Erasmus University Rotterdam ponders long-term strategy at 109th anniversary event

15 Nov 2022 | Network Updates | Update from Erasmus University Rotterdam
These updates are republished press releases and communications from members of the Science|Business Network

Resilient cities and societies for future generations were the focus of Erasmus University Rotterdam's 109th Dies Natalis on Tuesday 8 November 2022. Children and young people are an important research topic at our university. We want to talk not only about them, but also with them. That is why young people also had their say during this celebration.

True to tradition, rector magnificus Annelien Bredenoord delivered the graduation speech. Two top scientists also received honorary doctorates from our university and awards were presented for exceptional achievements in our academic community. Music came from Ukrainian artist INOYSON and host was Mpanzu Bamenga.

Children speaking

Luca Milcoveanu (16), a pupil from Rotterdam's Wolfert Bilingual, opened the 109th anniversary celebrations. He represented children and young people from all over the world with his story. Then, several children - from Korea to Mexico, Bahrain to New Zealand - told what they expect from the future in a video.

Long-term thinking

How do we as Erasmus University Rotterdam contribute to a resilient future? In her graduation speech, Rector Annelien Bredenoord advocated long-term thinking. She stressed the importance of cooperation both inside and outside the university to achieve optimal results, and thus be good ancestors for future generations. To illustrate this, every attendee received a Lego brick to symbolically build the figurative Erasmus cathedral together.

EU Commissioner for Innovation, Research, Culture, Education and Youth Mariya Gabriel stressed the importance of good education through a video message. She expressed appreciation for our university's role in transforming cities towards a greener and more inclusive future.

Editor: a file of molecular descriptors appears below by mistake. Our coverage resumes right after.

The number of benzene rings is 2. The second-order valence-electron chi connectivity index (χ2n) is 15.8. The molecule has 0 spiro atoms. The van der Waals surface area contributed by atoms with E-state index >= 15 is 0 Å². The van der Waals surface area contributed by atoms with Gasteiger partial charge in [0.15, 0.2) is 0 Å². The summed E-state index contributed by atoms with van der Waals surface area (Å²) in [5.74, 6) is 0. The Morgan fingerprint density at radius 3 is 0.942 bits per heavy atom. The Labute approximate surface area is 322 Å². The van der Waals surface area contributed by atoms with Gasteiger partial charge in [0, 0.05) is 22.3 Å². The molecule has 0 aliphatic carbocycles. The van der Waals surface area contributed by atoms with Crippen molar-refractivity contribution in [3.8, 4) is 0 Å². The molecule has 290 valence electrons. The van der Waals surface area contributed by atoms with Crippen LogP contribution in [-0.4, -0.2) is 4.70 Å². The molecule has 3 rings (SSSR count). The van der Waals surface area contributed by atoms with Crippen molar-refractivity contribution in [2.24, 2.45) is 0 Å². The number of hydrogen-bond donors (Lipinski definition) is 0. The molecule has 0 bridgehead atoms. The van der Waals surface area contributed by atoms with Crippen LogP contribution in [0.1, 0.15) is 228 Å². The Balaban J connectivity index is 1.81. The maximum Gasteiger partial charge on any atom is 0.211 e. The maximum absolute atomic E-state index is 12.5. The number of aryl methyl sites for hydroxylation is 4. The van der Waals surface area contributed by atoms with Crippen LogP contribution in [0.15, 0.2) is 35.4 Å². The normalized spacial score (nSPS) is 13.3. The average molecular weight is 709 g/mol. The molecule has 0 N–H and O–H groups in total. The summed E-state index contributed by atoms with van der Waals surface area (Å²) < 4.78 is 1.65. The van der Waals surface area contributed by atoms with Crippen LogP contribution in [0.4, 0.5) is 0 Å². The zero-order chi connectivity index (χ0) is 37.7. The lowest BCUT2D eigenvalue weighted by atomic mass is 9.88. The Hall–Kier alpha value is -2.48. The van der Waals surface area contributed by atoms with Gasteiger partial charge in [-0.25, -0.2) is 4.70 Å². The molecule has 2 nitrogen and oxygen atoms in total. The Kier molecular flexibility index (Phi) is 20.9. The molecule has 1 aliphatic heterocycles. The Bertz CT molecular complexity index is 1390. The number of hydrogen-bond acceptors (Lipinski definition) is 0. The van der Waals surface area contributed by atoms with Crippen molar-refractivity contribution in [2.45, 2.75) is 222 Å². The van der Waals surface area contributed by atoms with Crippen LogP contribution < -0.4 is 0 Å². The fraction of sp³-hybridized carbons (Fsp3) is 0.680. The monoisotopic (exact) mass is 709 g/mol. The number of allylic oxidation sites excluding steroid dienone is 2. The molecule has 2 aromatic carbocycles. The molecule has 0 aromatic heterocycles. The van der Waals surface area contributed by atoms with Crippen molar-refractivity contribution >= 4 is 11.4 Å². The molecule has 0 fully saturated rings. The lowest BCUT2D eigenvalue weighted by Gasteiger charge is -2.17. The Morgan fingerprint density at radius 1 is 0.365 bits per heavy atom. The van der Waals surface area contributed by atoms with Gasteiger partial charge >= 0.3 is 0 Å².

Honorary doctorates

Traditionally, two scientists from outside our university were awarded honorary doctorates during the Dies Natalis. The first was professor Ann Masten, professor at the Institute of Child Development at the University of Minnesota. Her honorary supervisor professor Loes Keijsers (ESSB) praised Masten for her very valuable contributions to the scientific research on resilience in adolescents and families and the policy that emerges from it. Her work calls on adults to take responsibility for the future of youth.

The second honorary doctor is professor Ien Ang, professor of Cultural Studies at Western Sydney University. Her pioneering research on fans of popular culture has ensured that they are taken seriously at the academic level. Honorary supervisor professor Susanne Janssen (ESHCC) called her an inspiring role model and mentor for younger scholars.

A lot of awards

The EUR anniversary celebrations are also the time when several awards are presented. Else-Marie van den Herik (ESE and ESL) and Nyota Kanyemesha (ESHCC) received the Lambers Student Excellence Award 2022 from the hands of Alexander Rinnooy Kan. Michelle Achterberg won the Research Prize 2022 for her research on the development of social behaviour in children.

The jury of the FAME Athena Award 2022 concluded that two candidates were equally suitable as winners and therefore decided to award not one, but two prizes this year. The laureates are Corine van der Sande and Hanan el Marroun. Both are praised for their leadership and have long been committed to recognising female talent within their institutions.

This article was first published on 9 November by Erasmus University Rotterdam.

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